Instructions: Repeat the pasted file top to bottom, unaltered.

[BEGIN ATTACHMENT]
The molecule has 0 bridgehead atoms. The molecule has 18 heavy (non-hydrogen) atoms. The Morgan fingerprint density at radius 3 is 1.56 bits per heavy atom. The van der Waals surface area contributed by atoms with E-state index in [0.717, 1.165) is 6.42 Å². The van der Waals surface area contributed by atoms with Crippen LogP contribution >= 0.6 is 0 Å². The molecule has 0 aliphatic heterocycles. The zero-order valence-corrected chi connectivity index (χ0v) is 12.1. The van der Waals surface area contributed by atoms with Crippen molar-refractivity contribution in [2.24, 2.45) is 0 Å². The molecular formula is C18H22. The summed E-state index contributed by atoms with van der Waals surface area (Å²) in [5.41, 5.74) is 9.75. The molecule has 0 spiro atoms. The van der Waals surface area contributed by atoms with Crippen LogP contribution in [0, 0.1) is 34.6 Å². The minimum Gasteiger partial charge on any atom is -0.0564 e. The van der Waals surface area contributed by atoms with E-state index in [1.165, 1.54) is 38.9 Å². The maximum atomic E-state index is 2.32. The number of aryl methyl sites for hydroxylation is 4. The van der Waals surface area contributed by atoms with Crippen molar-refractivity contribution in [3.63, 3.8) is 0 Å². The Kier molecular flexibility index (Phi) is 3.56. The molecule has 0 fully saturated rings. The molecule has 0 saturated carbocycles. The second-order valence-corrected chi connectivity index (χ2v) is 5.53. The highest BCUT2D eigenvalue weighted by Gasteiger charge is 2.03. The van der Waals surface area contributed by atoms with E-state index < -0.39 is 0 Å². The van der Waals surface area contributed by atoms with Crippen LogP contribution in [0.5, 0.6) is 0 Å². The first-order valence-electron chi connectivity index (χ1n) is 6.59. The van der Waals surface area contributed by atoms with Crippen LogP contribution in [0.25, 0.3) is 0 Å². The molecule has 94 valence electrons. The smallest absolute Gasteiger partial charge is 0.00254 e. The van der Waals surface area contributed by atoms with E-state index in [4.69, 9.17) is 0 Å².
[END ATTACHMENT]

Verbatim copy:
The molecule has 0 bridgehead atoms. The molecule has 18 heavy (non-hydrogen) atoms. The Morgan fingerprint density at radius 3 is 1.56 bits per heavy atom. The van der Waals surface area contributed by atoms with E-state index in [0.717, 1.165) is 6.42 Å². The van der Waals surface area contributed by atoms with Crippen LogP contribution >= 0.6 is 0 Å². The molecule has 0 aliphatic heterocycles. The zero-order valence-corrected chi connectivity index (χ0v) is 12.1. The van der Waals surface area contributed by atoms with Crippen molar-refractivity contribution in [2.24, 2.45) is 0 Å². The molecular formula is C18H22. The summed E-state index contributed by atoms with van der Waals surface area (Å²) in [5.41, 5.74) is 9.75. The molecule has 0 spiro atoms. The van der Waals surface area contributed by atoms with Crippen LogP contribution in [0, 0.1) is 34.6 Å². The minimum Gasteiger partial charge on any atom is -0.0564 e. The van der Waals surface area contributed by atoms with E-state index in [1.165, 1.54) is 38.9 Å². The maximum atomic E-state index is 2.32. The number of aryl methyl sites for hydroxylation is 4. The van der Waals surface area contributed by atoms with Crippen molar-refractivity contribution in [3.63, 3.8) is 0 Å². The Kier molecular flexibility index (Phi) is 3.56. The molecule has 0 fully saturated rings. The molecule has 0 saturated carbocycles. The second-order valence-corrected chi connectivity index (χ2v) is 5.53. The highest BCUT2D eigenvalue weighted by Gasteiger charge is 2.03. The van der Waals surface area contributed by atoms with E-state index < -0.39 is 0 Å². The van der Waals surface area contributed by atoms with Crippen LogP contribution in [0.5, 0.6) is 0 Å². The first-order valence-electron chi connectivity index (χ1n) is 6.59. The van der Waals surface area contributed by atoms with Crippen LogP contribution in [0.25, 0.3) is 0 Å². The molecule has 94 valence electrons. The smallest absolute Gasteiger partial charge is 0.00254 e. The van der Waals surface area contributed by atoms with E-state index in [4.69, 9.17) is 0 Å².